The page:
GT: Accusations of historical revisionism over wartime history have been common over the last few years. Will these continue?

Mitter: There is a difference in revisionism in Europe and Asia. Although people are still rewriting the history of WWII in Europe, it's in the margins and it's really about the past. In Asia, it's still in the present.

Part of the reason is that there is still no agreement in the region about the narrative of WWII and what it means.

For instance, let's take the role of Japan. It is really hard to get one judgment about Japan's role in different places, countries and regions. In the Chinese mainland and South Korea, there is a very negative memory of Japan's war crimes: "comfort women," the rape of Nanjing, the bombing of Chongqing and other crimes against citizens of those countries. But in other parts of Asia, there are different opinions toward Japan.

In Taiwan, there is a very positive memory of the Japanese period. In some way, the colonialists were regarded as people who modernized Taiwan as well. In India, Subhas Chandra Bose, the Indian nationalist leader who fought with the Japanese, is still remembered as a national hero because of his wartime cooperation with Japan. In Myanmar, the position is in the middle. Myanmese don't remember the Japanese fondly, but they also believe that Japanese invasion of Myanmar helped destroy Western imperialism.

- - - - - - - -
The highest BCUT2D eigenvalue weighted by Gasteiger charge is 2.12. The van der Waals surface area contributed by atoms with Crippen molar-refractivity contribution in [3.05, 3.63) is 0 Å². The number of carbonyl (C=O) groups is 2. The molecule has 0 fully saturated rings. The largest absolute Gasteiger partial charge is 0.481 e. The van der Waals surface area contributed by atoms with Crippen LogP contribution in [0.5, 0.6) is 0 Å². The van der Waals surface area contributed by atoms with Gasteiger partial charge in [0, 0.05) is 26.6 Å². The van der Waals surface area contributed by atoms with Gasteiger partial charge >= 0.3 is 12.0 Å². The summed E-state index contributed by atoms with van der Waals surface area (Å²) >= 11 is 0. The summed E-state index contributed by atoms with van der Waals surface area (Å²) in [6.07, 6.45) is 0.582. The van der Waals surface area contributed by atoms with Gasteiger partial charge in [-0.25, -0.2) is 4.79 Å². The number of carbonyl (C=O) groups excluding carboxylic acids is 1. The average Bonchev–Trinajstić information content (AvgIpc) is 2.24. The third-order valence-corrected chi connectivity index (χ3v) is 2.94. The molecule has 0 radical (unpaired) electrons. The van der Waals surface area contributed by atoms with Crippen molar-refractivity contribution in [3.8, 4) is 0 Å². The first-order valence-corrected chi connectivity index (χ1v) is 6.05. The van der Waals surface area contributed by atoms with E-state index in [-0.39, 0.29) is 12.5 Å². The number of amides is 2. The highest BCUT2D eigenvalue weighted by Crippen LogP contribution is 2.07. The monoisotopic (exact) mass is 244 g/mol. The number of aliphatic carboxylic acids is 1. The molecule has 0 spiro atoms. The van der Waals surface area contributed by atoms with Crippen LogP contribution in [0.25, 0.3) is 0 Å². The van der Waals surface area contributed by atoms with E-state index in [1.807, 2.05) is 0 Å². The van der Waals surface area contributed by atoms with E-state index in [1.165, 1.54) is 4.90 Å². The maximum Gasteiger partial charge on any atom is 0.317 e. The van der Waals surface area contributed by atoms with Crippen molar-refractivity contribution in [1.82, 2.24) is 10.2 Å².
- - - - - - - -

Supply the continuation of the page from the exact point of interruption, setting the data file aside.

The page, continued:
The critical attitudes in some countries, including China, about Japan are not shared in the wider region. For that reason, it's hard to come to unify views toward Japan in the region. An important development will be to stop concentrating quite so much on the past, and instead think about Asia today.

What the region really needs is to do what was not done in 1945, where there was a failure to create a consensual structure for security in the region, in which China, Japan, the US and a whole variety of South Asian countries should be all acting together. That would be a better legacy for 1945. I don't know if the politicians in the region are capable of making those choices though.

GT: It has been two years since your book was published. Has the reaction been what you expected?

Mitter: I've been very honored that the book has been well received in China. There are a lot of commentaries, many of which have been very favorable. It's also being involved with some of the debates about China's significance in the war.

I wrote the book as a foreigner, trying to educate the Western world about the conflict. So it's an unexpected and surprising honor that in China there were interests as well.

WWII history in China is still developing. Interests are continuing to be strong and even increasing. When I go to China, I found more and more people who want to debate and talk about the country's role in the war. It's a very good thing as it enables people to understand more about the details of what happened and why. The understanding of the wider story of different parties, individuals and actors all being involved in the war is very important.